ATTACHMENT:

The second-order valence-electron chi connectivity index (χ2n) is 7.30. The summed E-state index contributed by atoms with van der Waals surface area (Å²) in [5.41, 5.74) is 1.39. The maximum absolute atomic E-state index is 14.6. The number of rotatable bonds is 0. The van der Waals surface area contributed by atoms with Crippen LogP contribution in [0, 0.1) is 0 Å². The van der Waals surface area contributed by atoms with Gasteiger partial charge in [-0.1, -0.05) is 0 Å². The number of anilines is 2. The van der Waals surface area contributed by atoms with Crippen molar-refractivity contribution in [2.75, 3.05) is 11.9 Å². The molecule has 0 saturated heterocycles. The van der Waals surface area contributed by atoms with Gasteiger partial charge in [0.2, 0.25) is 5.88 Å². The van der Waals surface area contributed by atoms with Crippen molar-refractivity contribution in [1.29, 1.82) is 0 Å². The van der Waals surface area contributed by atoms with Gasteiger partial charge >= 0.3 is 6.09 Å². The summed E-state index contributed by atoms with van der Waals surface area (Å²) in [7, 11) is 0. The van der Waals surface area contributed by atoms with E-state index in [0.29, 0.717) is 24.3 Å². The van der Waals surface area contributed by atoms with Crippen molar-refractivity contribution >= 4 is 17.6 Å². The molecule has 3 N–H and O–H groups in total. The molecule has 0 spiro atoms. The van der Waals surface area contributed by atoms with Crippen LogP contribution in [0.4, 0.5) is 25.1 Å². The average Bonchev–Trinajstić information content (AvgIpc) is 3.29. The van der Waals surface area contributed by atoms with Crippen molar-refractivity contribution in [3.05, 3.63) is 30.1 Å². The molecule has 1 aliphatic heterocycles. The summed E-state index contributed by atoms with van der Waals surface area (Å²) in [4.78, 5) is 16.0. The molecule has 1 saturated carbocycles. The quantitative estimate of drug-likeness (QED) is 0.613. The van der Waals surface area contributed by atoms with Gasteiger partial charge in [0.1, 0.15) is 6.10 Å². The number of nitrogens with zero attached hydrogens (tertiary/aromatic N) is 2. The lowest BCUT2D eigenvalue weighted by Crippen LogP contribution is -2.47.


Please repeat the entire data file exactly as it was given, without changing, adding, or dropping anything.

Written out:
The second-order valence-electron chi connectivity index (χ2n) is 7.30. The summed E-state index contributed by atoms with van der Waals surface area (Å²) in [5.41, 5.74) is 1.39. The maximum absolute atomic E-state index is 14.6. The number of rotatable bonds is 0. The van der Waals surface area contributed by atoms with Crippen LogP contribution in [0, 0.1) is 0 Å². The van der Waals surface area contributed by atoms with Gasteiger partial charge in [-0.1, -0.05) is 0 Å². The number of anilines is 2. The van der Waals surface area contributed by atoms with Crippen molar-refractivity contribution in [2.75, 3.05) is 11.9 Å². The molecule has 0 saturated heterocycles. The van der Waals surface area contributed by atoms with Gasteiger partial charge in [0.2, 0.25) is 5.88 Å². The van der Waals surface area contributed by atoms with Crippen molar-refractivity contribution in [1.29, 1.82) is 0 Å². The van der Waals surface area contributed by atoms with Gasteiger partial charge >= 0.3 is 6.09 Å². The summed E-state index contributed by atoms with van der Waals surface area (Å²) in [7, 11) is 0. The van der Waals surface area contributed by atoms with E-state index in [0.29, 0.717) is 24.3 Å². The van der Waals surface area contributed by atoms with Crippen molar-refractivity contribution >= 4 is 17.6 Å². The molecule has 3 N–H and O–H groups in total. The molecule has 0 spiro atoms. The van der Waals surface area contributed by atoms with Crippen LogP contribution in [0.4, 0.5) is 25.1 Å². The average Bonchev–Trinajstić information content (AvgIpc) is 3.29. The van der Waals surface area contributed by atoms with Crippen molar-refractivity contribution in [3.05, 3.63) is 30.1 Å². The molecule has 1 aliphatic heterocycles. The summed E-state index contributed by atoms with van der Waals surface area (Å²) in [4.78, 5) is 16.0. The molecule has 1 saturated carbocycles. The quantitative estimate of drug-likeness (QED) is 0.613. The van der Waals surface area contributed by atoms with Gasteiger partial charge in [0.1, 0.15) is 6.10 Å². The number of nitrogens with zero attached hydrogens (tertiary/aromatic N) is 2. The lowest BCUT2D eigenvalue weighted by Crippen LogP contribution is -2.47.